AI ethics

Driving AI ethics in a digital-risk economy

Let’s rewind back in time to around 2015-2016 — this was the time when the biggest thing on the minds of company CIOs was GDPR.  The reason CIOs were worried was because they had to make a bunch of changes to their IT systems so as to adhere to the regulation and there were stringent penalties for non-compliance.  The regulation proposed a fine of up to €20 million or up to 4% of the annual worldwide turnover of the company, whichever was greater.  

Cut to the present day, enterprises are beginning to find themselves in a similar boat – this time due to the European Union’s Ethics Guidelines for Trustworthy AI [1].  The guidelines (which are in a proposal stage right now) propose a set of rules to address risks created by AI applications.  They propose conformity assessment before any AI system is put into service as well as after it has been placed in the market.  As in the past, CIO’s need to think about how they need to evolve their IT systems to adhere to this regulation.   Further, penalties for non-compliance to this regulation are more stringent — up to 6% of the global annual turnover of the enterprise or €30 million, whichever is higher.

The above example is not isolated – there are regulations such as SR 11-7 [2] in the US and Canada has also recently proposed an AI Regulation [3] which outlines clear criminal prohibitions and penalties if an AI model causes harm.  So, the bottom line is that AI Ethics is going to become part of the DNA of almost all digital enterprises.  Enterprises are going to scramble to adhere to the regulations in different parts of the world.  So, the important question that is on everyone’s mind is – what do enterprises need to do to adhere to all of these regulations?  The answer is AI Governance. 

What exactly is AI Governance?

In simple terms AI Governance is the ability to direct, manage and monitor the AI activities of an organization.  With AI Governance in place, organizations will be able to answer questions such as:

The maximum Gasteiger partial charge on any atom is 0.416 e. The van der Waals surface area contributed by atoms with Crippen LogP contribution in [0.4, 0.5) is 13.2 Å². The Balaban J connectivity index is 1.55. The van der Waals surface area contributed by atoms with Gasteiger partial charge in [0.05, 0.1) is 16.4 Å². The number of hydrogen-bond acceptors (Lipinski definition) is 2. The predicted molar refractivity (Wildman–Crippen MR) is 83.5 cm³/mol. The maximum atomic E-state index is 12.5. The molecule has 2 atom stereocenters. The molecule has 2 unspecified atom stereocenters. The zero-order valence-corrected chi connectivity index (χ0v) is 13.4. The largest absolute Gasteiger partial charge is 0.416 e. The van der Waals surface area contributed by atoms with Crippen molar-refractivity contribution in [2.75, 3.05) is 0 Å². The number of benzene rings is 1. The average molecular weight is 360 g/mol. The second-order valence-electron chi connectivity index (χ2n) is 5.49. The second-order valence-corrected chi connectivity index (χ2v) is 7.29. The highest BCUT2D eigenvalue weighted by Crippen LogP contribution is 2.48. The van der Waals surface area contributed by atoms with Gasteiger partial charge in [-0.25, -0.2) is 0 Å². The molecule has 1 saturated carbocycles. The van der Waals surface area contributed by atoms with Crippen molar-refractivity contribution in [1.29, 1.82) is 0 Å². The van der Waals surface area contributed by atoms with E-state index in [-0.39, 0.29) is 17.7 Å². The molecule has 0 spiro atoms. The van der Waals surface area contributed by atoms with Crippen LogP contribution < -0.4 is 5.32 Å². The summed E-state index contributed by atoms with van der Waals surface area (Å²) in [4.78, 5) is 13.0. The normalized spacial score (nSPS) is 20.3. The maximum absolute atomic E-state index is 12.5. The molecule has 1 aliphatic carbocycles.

• What all AI models are running in production right now?
  • Why was a specific model built?  What use case is it meant to solve?
  • How can we prove that the AI model running in production has been fair?
  • What kind of fairness tests were run on the model when it was validated? Who validated it?
  • Was the data used to build a model free of bias towards all genders?
  • Was the right process adhered to when moving a model to production?

So, what does it take to achieve AI Governance?   At a basic level, AI Governance is about three things:

  • Trust in Data:  Organizations need to ensure that the data used for building models is trusted and free from bias.
  • Trust in Model:  The AI models built by the enterprise need to be tested for trust (bias, drift, quality, etc.) at each step of the model lifecycle. 
  • Trust in Process:  Enterprises need to ensure that they have a standardized, governed and repeatable process for the AI model lifecycle.

In order to build trust in data, models and process, there is a need for technology which will collect facts about each step of the model lifecycle.  Facts which prove that the data was free from bias, facts that prove that the model was trustworthy and facts that prove that the process was standardized and not bypassed for any model.  As far as possible these facts should be collected in an automated manner and stored in a central location. Further it is critical that any technology that is used to collect these facts should work across a diverse set of tools that can be used to build and deploy AI models. 

IBM has been at the forefront of the entire Trusted AI space and has one of the most comprehensive offering for AI Governance called as AI Factsheets [4].  It helps enterprises collect these facts from each step of the AI lifecycle and helps answer all the questions listed above irrespective of how and where the model was built and deployed. 

In summary, AI Ethics is not a nice to have but is a must have in today’s digital risk economy.  Any enterprise that makes use of AI, needs to start planning on what changes do they need to make to adhere to the various AI regulations.  Thankfully there already exists a comprehensive piece of technology that can help enterprises on this journey and help them ensure that their AI models are trustworthy and adhering to all the AI regulations. 

References:

[1] Ethics Guidelines for Trustworthy AI https://www.aepd.es/sites/default/files/2019-12/ai-ethics-guidelines.pdf

[2] Supervisory Guidance on Model Risk Management

https://www.federalreserve.gov/supervisionreg/srletters/sr1107a1.pdf

[3] https://www.itworldcanada.com/article/breaking-news-government-files-latest-attempt-at-privacy-legislation-reform/488771

[4] https://www.ibm.com/analytics/common/smartpapers/ai-governance-smartpaper/ 

The author is Manish Bhide, Distinguished Engineer & CTO – AI Governance & OpenScale, IBM India Software Labs

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